With the Chinese market growing at an estimated rate of 40 percent a year, the international film industry has been increasingly active in looking for avenues through which to not only screen productions in China but to enter the domestic market through co-productions.
In China, box office receipts have been dominated by big-budget blockbusters such as the fantasy-action film “Painted Skin: The Resurrection” which picked up an estimated $108 million after its release this summer, becoming the most successful Chinese film of all time.
Film Business Asia’s Cremin said the money that can now be made by Chinese filmmakers domestically has affected the industry in terms of what is being produced.
“Like Hollywood, China doesn’t feel the need to play the festival game,” he said.
“And in China, a handful of gatekeepers still determine how its cinema is presented to the outside world. Festival programmers lack the self-confidence to look at China’s films as films, and not as political statements.”
A trend for festivals to host world premieres has also meant the rejection of Chinese films that have already played at home, he added.
“The best Chinese films of recent years — for example Jiang Wen’s ‘Let the Bullets Fly,’ which made over $100m in China — were rejected by the world’s major film festivals,” said Cremin.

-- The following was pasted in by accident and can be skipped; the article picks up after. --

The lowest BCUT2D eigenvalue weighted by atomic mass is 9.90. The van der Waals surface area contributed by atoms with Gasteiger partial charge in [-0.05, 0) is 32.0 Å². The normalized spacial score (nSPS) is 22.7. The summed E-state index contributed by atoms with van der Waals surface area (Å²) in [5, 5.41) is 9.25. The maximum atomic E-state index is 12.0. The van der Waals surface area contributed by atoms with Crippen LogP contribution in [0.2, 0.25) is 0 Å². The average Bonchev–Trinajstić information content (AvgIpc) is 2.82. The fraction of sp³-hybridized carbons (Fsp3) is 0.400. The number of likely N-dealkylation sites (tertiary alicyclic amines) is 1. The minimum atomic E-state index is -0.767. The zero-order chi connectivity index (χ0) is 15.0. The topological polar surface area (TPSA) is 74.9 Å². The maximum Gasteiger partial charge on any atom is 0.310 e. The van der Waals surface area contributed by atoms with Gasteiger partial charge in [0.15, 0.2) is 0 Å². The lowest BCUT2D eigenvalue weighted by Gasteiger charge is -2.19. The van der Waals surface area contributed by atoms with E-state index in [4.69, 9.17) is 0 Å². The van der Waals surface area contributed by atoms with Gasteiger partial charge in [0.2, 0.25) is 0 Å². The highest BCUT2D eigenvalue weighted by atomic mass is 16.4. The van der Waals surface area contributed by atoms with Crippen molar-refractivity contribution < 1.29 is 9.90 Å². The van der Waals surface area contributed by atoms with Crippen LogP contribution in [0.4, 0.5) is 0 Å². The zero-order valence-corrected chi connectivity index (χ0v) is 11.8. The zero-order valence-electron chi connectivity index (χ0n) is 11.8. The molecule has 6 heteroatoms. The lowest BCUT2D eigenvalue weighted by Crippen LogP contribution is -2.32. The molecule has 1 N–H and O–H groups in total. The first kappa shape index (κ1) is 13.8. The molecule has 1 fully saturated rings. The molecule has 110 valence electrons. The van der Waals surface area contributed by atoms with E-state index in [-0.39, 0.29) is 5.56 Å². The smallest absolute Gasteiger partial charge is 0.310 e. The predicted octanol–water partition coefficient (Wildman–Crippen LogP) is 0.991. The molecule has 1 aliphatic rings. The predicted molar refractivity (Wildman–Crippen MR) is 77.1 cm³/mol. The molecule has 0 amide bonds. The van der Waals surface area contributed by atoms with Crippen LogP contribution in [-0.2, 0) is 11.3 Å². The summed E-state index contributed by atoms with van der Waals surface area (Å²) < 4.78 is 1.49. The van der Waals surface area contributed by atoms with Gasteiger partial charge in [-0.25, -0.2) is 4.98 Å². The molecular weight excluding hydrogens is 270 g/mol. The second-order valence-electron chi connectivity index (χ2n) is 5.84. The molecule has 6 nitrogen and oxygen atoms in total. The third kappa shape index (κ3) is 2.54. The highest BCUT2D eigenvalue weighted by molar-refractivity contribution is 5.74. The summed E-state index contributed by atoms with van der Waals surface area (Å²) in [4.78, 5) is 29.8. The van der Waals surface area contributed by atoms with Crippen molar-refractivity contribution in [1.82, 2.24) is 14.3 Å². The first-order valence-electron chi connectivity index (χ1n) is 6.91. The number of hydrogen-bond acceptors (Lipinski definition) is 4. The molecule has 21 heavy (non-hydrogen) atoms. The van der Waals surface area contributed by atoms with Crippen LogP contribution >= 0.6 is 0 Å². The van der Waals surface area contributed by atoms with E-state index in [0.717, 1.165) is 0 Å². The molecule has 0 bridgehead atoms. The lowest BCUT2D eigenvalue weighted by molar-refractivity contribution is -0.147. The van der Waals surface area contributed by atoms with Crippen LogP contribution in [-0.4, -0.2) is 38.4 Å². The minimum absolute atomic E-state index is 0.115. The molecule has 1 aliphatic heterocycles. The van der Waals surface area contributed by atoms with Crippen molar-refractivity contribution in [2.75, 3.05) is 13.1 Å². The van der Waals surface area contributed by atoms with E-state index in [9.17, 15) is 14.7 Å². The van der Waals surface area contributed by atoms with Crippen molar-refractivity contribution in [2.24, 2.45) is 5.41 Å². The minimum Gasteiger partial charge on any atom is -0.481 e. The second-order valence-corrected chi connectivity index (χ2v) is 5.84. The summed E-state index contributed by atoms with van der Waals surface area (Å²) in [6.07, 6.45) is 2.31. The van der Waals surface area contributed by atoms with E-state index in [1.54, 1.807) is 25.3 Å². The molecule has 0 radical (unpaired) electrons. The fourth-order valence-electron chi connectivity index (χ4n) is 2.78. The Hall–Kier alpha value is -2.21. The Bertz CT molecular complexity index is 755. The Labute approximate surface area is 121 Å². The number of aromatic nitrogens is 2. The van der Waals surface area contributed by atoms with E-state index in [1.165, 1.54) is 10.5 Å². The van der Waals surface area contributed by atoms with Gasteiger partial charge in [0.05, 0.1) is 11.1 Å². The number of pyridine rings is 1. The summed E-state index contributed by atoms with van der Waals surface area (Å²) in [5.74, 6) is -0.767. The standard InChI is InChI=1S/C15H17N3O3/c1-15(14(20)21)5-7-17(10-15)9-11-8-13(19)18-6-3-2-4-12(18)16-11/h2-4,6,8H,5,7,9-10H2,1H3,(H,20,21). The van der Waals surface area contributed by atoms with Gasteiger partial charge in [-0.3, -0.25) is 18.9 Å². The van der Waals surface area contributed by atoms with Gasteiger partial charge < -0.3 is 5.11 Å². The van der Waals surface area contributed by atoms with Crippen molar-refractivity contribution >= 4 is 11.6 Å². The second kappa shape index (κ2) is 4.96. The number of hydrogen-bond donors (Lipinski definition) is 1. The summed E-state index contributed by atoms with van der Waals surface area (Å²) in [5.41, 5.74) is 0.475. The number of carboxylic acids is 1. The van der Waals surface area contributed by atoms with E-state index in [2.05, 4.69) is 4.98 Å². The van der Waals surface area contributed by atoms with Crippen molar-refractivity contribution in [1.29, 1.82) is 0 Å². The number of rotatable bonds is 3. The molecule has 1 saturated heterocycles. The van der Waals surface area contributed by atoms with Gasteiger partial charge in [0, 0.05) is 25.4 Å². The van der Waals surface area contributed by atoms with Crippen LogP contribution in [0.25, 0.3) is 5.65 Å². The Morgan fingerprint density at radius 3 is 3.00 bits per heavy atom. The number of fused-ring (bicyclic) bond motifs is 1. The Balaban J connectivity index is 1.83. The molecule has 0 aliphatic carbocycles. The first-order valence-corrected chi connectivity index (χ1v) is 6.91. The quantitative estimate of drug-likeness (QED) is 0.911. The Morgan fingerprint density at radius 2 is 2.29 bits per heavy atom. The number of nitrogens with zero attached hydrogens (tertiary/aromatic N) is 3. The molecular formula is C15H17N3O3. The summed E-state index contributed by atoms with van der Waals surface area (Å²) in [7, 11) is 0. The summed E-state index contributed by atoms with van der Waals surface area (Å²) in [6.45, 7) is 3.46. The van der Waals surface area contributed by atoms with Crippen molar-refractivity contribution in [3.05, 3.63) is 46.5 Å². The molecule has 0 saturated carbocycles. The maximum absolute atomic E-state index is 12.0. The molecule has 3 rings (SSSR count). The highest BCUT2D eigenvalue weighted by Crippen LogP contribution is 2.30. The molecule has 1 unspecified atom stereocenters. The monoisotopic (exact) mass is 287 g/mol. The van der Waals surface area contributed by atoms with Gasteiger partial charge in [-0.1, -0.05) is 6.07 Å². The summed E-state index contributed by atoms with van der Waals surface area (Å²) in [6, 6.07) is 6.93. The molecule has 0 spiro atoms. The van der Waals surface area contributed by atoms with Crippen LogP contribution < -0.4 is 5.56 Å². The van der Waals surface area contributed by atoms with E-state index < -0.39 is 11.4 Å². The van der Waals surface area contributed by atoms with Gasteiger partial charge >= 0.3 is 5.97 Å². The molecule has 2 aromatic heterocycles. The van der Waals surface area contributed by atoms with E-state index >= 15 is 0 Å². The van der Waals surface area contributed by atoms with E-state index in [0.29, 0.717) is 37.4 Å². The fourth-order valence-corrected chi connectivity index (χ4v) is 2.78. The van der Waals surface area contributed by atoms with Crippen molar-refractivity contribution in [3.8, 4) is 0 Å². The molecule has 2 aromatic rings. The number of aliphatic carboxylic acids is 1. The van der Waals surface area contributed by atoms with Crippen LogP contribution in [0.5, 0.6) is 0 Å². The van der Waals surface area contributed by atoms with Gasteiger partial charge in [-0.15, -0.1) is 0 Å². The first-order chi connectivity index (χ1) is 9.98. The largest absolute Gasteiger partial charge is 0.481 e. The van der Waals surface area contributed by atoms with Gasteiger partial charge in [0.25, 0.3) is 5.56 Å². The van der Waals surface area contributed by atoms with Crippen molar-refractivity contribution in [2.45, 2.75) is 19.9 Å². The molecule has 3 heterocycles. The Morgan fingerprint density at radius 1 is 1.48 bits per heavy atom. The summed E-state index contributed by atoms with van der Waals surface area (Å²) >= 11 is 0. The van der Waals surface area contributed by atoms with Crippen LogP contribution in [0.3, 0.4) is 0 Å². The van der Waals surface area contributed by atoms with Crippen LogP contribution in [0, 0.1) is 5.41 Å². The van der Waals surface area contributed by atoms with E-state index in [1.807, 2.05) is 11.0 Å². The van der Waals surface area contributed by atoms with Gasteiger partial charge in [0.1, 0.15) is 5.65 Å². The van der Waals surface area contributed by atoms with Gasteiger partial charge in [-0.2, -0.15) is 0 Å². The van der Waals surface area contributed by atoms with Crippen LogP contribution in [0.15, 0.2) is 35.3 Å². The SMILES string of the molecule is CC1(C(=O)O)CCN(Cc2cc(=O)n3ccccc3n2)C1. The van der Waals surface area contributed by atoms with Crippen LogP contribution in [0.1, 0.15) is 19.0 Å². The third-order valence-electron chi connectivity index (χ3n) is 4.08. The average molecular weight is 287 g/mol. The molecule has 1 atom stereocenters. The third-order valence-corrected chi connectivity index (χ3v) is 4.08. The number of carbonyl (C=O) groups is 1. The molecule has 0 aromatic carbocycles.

“We’re seeing Chinese films rejected because they’ve already played to their domestic audience, even if they’ve never shown outside China. It’s idiocy.”
Eddie Bertozzi, who programmed this year’s Critics’ Week at Venice, said an “obsession” festivals now had with screening world premieres made it harder for Chinese films to find an outlet, particularly larger productions.
“Sometimes these films are automatically excluded if already released or presented elsewhere,” he said.
A place for smaller films
But Bertozzi — whose program at Venice presents the works of independent new directors — said international festivals should not lose sight of their role in helping introduce Chinese films to the world, particularly ones made independently from the major studios.
“There must be a place for smaller films,” he said. “Film festivals should be supportive and do their best to promote alternative ways of conceiving cinema,” he said.
“And to be really helpful for these smaller films, film festivals have to change too: being less elitist islands far from the general audience, and more willing to include and stimulate the interest of the people.”
He pointed to Liu’s work as an example of what festivals can find if they look hard enough.
“As long as we manage to find and present little gems such as Liu Shu’s ‘Xiao He’, we cannot but think highly of Chinese cinematic production, especially when it brings us a genuinely independent new voice, like in this case,” he said.
Liu is certainly glad for the attention her film has received from being selected by Venice and said such festivals provided up-and-coming filmmakers with inspiration.
“That was the best recognition I could get for my work,” she said. “Before that I wondered if I was up to my job as a professional director, but now I have no more doubt.
“I will continue to make the films I want to make, and to freely express what I want to say, whatever difficulties this road may bring me.”